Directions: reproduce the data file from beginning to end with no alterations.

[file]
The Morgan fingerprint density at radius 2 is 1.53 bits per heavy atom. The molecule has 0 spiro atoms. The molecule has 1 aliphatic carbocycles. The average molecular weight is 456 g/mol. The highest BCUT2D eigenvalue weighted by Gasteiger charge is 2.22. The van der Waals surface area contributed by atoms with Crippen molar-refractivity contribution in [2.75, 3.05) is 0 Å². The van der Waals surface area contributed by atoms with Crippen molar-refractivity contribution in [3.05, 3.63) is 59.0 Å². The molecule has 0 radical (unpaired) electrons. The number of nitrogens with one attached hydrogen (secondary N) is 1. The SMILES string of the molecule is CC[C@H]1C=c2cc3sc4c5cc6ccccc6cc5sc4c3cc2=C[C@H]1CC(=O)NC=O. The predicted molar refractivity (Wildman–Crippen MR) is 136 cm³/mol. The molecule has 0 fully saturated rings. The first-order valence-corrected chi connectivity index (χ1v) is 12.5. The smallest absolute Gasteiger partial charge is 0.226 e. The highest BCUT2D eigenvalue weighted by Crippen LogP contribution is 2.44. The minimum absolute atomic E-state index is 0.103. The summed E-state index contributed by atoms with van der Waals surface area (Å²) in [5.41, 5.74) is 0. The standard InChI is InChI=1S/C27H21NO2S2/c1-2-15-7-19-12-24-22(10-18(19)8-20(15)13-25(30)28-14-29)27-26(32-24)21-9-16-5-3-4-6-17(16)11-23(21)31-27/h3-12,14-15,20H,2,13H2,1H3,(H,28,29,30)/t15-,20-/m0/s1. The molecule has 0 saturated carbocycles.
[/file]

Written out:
The Morgan fingerprint density at radius 2 is 1.53 bits per heavy atom. The molecule has 0 spiro atoms. The molecule has 1 aliphatic carbocycles. The average molecular weight is 456 g/mol. The highest BCUT2D eigenvalue weighted by Gasteiger charge is 2.22. The van der Waals surface area contributed by atoms with Crippen molar-refractivity contribution in [2.75, 3.05) is 0 Å². The van der Waals surface area contributed by atoms with Crippen molar-refractivity contribution in [3.05, 3.63) is 59.0 Å². The molecule has 0 radical (unpaired) electrons. The number of nitrogens with one attached hydrogen (secondary N) is 1. The SMILES string of the molecule is CC[C@H]1C=c2cc3sc4c5cc6ccccc6cc5sc4c3cc2=C[C@H]1CC(=O)NC=O. The predicted molar refractivity (Wildman–Crippen MR) is 136 cm³/mol. The molecule has 0 fully saturated rings. The first-order valence-corrected chi connectivity index (χ1v) is 12.5. The smallest absolute Gasteiger partial charge is 0.226 e. The highest BCUT2D eigenvalue weighted by Crippen LogP contribution is 2.44. The minimum absolute atomic E-state index is 0.103. The summed E-state index contributed by atoms with van der Waals surface area (Å²) in [5.41, 5.74) is 0. The standard InChI is InChI=1S/C27H21NO2S2/c1-2-15-7-19-12-24-22(10-18(19)8-20(15)13-25(30)28-14-29)27-26(32-24)21-9-16-5-3-4-6-17(16)11-23(21)31-27/h3-12,14-15,20H,2,13H2,1H3,(H,28,29,30)/t15-,20-/m0/s1. The molecule has 0 saturated carbocycles.